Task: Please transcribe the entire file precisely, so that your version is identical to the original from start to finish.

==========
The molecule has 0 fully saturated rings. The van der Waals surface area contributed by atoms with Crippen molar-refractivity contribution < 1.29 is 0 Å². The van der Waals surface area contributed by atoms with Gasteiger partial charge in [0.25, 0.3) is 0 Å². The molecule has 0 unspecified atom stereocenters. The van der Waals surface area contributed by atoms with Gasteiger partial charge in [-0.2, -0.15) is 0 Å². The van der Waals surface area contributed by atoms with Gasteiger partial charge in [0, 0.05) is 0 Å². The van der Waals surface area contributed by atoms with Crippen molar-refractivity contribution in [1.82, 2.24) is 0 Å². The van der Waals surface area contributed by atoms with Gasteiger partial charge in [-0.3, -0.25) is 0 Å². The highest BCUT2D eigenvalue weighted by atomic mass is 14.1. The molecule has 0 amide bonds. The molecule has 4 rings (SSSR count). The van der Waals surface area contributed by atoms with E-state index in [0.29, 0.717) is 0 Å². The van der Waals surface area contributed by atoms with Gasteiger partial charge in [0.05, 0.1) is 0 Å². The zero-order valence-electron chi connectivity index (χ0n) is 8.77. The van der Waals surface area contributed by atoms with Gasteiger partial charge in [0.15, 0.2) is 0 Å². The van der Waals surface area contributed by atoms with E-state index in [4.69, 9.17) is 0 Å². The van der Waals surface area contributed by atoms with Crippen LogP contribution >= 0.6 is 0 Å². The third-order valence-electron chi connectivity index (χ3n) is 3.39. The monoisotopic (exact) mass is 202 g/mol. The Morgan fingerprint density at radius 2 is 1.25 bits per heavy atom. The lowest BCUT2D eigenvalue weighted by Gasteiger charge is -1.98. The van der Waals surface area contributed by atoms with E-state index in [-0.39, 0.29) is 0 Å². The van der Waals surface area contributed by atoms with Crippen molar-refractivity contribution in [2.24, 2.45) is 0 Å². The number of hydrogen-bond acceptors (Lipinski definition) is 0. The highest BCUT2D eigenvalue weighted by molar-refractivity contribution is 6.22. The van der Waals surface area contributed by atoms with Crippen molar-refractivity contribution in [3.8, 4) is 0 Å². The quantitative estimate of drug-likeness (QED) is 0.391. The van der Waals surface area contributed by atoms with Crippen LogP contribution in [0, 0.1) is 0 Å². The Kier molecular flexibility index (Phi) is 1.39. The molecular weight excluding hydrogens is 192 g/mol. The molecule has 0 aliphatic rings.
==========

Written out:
The molecule has 0 fully saturated rings. The van der Waals surface area contributed by atoms with Crippen molar-refractivity contribution < 1.29 is 0 Å². The van der Waals surface area contributed by atoms with Gasteiger partial charge in [0.25, 0.3) is 0 Å². The molecule has 0 unspecified atom stereocenters. The van der Waals surface area contributed by atoms with Gasteiger partial charge in [-0.2, -0.15) is 0 Å². The van der Waals surface area contributed by atoms with Gasteiger partial charge in [0, 0.05) is 0 Å². The van der Waals surface area contributed by atoms with Crippen molar-refractivity contribution in [1.82, 2.24) is 0 Å². The van der Waals surface area contributed by atoms with Gasteiger partial charge in [-0.3, -0.25) is 0 Å². The highest BCUT2D eigenvalue weighted by atomic mass is 14.1. The molecule has 0 amide bonds. The molecule has 4 rings (SSSR count). The van der Waals surface area contributed by atoms with E-state index in [0.29, 0.717) is 0 Å². The van der Waals surface area contributed by atoms with Gasteiger partial charge in [0.05, 0.1) is 0 Å². The zero-order valence-electron chi connectivity index (χ0n) is 8.77. The van der Waals surface area contributed by atoms with Gasteiger partial charge in [0.15, 0.2) is 0 Å². The van der Waals surface area contributed by atoms with E-state index in [4.69, 9.17) is 0 Å². The van der Waals surface area contributed by atoms with Crippen LogP contribution >= 0.6 is 0 Å². The third-order valence-electron chi connectivity index (χ3n) is 3.39. The monoisotopic (exact) mass is 202 g/mol. The Morgan fingerprint density at radius 2 is 1.25 bits per heavy atom. The lowest BCUT2D eigenvalue weighted by Gasteiger charge is -1.98. The van der Waals surface area contributed by atoms with E-state index in [-0.39, 0.29) is 0 Å². The van der Waals surface area contributed by atoms with Crippen molar-refractivity contribution in [2.24, 2.45) is 0 Å². The number of hydrogen-bond acceptors (Lipinski definition) is 0. The highest BCUT2D eigenvalue weighted by molar-refractivity contribution is 6.22. The van der Waals surface area contributed by atoms with Crippen molar-refractivity contribution in [3.8, 4) is 0 Å². The quantitative estimate of drug-likeness (QED) is 0.391. The van der Waals surface area contributed by atoms with Crippen LogP contribution in [0, 0.1) is 0 Å². The Kier molecular flexibility index (Phi) is 1.39. The molecular weight excluding hydrogens is 192 g/mol. The molecule has 0 aliphatic rings.